But where does talent come from? More than 60 percent employ exclusively onshore – especially software developers. This might seem counter-intuitive, given the survey results also showed that software developers were the most difficult roles to hire and keep. The director of a health technology firm in Adelaide told the survey: “Locating suitably qualified, specialised talent in Australia is very difficult. When I was living in the US, I found the recruitment process considerably easier and more cost effective.”
The right resources
There is a big focus on hiring local resources, but finding qualified candidates is the biggest barrier to growth, especially when it comes to hiring software developers. “We’re getting anywhere from 40 to 70 applicants per role advertised,” said the general manager of a cyber-security provider based in Melbourne. “Generally though, there are only a few people with ‘great’ talent who have applied.”
More than 57 percent of respondents said that over‑stretched resourcing was their biggest constraint to growth. Finding the right people remained a higher priority than securing the right funding or finding new customers to work with.
Looking offshore was the only solution for the founder of one IT security startup based in Melbourne, who told us: “We have a lack of experienced developers in Australia, and we’re always sponsoring someone to stay here.”
ISVs continue to use traditional approaches to finding new staff. Staff referral was by far the most dominant course of action, with 82 percent of respondents saying this was a way to find the best staff. In a distant second place was LinkedIn, at 35 percent.
Seek and recruitment agencies only received the tick of approval from fewer than 25 percent of respondents. While creating access to homegrown talent might solve their biggest business challenge, there was limited investment – and in some cases, none at all – in graduate recruitment programs.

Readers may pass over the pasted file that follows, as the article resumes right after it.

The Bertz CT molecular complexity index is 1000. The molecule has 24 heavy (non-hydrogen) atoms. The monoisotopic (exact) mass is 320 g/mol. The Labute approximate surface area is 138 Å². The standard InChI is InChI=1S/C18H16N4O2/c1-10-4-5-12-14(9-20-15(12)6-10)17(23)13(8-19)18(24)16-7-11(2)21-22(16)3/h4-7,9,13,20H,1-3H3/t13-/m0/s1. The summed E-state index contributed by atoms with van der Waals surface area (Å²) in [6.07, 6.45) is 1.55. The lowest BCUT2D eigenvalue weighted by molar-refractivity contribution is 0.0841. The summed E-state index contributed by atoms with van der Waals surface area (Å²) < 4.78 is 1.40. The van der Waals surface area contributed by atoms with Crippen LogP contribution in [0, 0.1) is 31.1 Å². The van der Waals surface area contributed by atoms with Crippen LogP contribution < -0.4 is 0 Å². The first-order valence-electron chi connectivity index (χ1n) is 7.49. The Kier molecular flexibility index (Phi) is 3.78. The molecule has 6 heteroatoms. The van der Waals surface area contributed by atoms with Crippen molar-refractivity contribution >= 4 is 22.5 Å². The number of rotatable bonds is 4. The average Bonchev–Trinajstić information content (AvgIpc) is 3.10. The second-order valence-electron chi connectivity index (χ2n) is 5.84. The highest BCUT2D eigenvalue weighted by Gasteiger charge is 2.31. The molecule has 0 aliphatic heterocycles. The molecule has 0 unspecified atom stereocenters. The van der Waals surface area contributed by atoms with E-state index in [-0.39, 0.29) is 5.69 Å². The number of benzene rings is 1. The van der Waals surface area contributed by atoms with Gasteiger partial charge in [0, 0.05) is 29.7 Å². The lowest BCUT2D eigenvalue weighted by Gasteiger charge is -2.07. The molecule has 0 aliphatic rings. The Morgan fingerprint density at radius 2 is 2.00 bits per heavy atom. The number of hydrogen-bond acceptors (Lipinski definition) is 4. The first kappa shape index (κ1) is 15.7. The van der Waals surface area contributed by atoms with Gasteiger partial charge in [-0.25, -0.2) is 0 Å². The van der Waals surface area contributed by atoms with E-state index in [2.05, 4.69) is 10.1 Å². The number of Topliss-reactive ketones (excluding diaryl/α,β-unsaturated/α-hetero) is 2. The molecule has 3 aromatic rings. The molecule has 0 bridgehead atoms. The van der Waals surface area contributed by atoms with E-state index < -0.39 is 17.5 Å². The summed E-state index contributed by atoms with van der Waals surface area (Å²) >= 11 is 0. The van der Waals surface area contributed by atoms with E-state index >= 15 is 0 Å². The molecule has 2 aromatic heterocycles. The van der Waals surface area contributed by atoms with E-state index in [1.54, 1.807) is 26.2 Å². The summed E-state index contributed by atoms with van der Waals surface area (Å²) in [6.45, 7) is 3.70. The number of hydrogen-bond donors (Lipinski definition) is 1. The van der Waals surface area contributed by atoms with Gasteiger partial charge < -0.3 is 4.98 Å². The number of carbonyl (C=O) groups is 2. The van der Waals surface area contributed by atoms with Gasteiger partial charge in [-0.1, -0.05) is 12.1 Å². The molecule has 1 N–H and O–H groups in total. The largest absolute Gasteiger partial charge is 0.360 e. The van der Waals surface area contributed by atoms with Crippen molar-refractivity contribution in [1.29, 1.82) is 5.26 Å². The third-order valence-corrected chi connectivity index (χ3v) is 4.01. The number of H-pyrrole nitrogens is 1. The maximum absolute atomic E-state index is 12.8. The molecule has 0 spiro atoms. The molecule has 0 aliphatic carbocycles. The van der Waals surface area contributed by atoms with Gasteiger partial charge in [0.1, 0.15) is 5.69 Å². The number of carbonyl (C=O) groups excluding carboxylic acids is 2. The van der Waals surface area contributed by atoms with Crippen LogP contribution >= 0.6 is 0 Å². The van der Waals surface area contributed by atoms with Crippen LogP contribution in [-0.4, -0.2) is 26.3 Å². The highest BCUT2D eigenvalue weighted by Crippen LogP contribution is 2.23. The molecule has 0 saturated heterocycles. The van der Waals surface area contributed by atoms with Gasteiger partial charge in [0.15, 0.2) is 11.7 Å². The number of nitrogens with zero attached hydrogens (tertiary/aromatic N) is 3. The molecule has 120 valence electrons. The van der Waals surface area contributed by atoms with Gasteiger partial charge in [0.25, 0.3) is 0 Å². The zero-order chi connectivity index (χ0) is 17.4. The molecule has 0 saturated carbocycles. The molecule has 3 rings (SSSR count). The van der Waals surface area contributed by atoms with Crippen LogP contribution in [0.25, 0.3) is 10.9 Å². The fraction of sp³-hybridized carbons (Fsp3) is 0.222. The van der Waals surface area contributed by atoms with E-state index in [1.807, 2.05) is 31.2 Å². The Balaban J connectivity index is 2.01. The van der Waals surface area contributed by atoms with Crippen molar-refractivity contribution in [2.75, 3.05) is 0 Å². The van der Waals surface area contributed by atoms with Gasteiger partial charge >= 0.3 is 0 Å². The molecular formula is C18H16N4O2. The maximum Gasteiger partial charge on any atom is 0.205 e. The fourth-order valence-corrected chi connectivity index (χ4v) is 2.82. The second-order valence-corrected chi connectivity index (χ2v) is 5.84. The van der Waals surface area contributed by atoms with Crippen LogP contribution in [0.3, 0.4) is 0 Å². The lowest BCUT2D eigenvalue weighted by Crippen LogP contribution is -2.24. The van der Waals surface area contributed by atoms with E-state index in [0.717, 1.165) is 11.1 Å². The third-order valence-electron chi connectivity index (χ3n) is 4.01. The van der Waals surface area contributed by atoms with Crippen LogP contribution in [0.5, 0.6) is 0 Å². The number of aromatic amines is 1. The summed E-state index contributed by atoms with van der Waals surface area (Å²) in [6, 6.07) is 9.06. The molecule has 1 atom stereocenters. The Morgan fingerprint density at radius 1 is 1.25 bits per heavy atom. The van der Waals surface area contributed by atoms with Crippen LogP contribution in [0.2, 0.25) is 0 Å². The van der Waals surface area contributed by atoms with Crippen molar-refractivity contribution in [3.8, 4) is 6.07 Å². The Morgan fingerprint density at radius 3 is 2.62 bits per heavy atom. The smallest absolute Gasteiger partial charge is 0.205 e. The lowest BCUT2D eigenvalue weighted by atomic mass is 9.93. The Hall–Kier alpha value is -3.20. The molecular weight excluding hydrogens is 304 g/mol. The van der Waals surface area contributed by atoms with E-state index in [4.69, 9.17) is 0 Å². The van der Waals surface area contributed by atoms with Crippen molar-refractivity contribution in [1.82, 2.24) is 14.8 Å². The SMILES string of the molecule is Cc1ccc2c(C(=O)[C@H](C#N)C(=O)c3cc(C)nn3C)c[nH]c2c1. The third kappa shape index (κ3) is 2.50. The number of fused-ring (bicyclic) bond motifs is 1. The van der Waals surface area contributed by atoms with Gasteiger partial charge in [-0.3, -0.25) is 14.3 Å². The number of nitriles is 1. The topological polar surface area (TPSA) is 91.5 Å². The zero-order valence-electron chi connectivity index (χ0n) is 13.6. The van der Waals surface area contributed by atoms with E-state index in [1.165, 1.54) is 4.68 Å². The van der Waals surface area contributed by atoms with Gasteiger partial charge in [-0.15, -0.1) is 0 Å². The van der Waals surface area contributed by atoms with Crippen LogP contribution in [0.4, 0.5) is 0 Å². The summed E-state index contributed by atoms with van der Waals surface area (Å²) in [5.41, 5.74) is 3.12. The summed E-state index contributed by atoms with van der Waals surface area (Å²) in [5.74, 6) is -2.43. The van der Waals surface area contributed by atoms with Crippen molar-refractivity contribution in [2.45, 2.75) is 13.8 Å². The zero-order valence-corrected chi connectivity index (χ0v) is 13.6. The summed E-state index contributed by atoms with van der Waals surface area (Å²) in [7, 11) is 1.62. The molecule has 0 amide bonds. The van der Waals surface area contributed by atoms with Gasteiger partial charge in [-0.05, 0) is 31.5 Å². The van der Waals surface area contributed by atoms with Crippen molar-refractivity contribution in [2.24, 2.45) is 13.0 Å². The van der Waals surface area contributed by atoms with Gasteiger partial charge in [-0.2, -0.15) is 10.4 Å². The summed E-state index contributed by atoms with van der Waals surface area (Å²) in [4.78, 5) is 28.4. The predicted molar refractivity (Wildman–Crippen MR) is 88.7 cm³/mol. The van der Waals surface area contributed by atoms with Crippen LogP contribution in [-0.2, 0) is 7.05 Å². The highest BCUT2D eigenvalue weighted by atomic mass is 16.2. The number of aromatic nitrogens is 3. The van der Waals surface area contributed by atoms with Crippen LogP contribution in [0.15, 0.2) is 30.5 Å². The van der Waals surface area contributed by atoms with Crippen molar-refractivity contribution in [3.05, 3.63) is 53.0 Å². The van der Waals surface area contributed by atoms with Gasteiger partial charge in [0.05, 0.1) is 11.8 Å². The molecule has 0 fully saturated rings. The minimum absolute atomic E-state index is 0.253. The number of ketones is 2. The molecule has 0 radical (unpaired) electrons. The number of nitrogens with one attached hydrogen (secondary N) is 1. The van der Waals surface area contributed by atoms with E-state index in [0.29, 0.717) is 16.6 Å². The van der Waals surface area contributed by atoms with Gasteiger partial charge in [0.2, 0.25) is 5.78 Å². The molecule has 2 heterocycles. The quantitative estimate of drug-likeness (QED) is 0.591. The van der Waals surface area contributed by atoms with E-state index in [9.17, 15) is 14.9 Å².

“Hiring engineers has become a constant job for startups,” said the CEO of a Sydney-based compliance and safety software vendor. “We tend to hire as soon as we find a fit rather than wait until we have a position as it is impossible to fill reactively.”
Customers and vendors
These ISVs had a heavy focus on growth in their domestic market. When asked of their top priorities for the year ahead, 64 percent said they wanted to grow Australian customers. They were also ambitious to expand their international operations – 52 percent of respondents wanted to grow internationally (this mirrored data from a third-party report, the 2016 Startup Muster Survey, which said that 52.3 percent were looking to expand outside of Australia).
Rounding out the top three priorities for the year ahead was “Find new routes to market for our products”, which was a priority for 48 percent of respondents.
Some 79 percent were focused on B2B markets, only 5 percent on B2C and the balance focused on both sectors. Software companies focused on B2B markets need to grow their international reach and effectiveness, because customers demand more tailored solutions to adapt to the requirements of their country. The channel is the way to achieve this, and many of our respondents were looking to grow their business through strategic partnerships and reseller networks in the next 12-to-24 months.
This takes time and capital to implement effectively, and ISVs have the appetite to make this investment. There are plenty of great examples of ISVs doing this well, with those investing in overseas networks enjoying growth faster than their domestic market.
Among our ISVs, the largest slice of revenue currently comes through direct business, both face-to-face and online. Looking ahead to the next two years, the biggest change in routes to market will be the growth of online channels and alliance partnerships.
Public cloud partnerships were dominated by Amazon Web Services and Microsoft; some 55 percent of respondents said that AWS underpinned their technology, and 34 percent pointed to Microsoft Azure. Honourable mentions included Salesforce and Google. Although AWS was a more common public cloud layer than Azure, a greater number of respondents told us that Microsoft was their top alliance partner.
Research conducted by CRN and sponsored by Ingram Micro Australia and Microsoft. Analysis based on responses from 116 Australian independent software vendors that took part in our survey, which ran online during April and May 2017. CRN filtered out any responses from non-ISV companies that took part.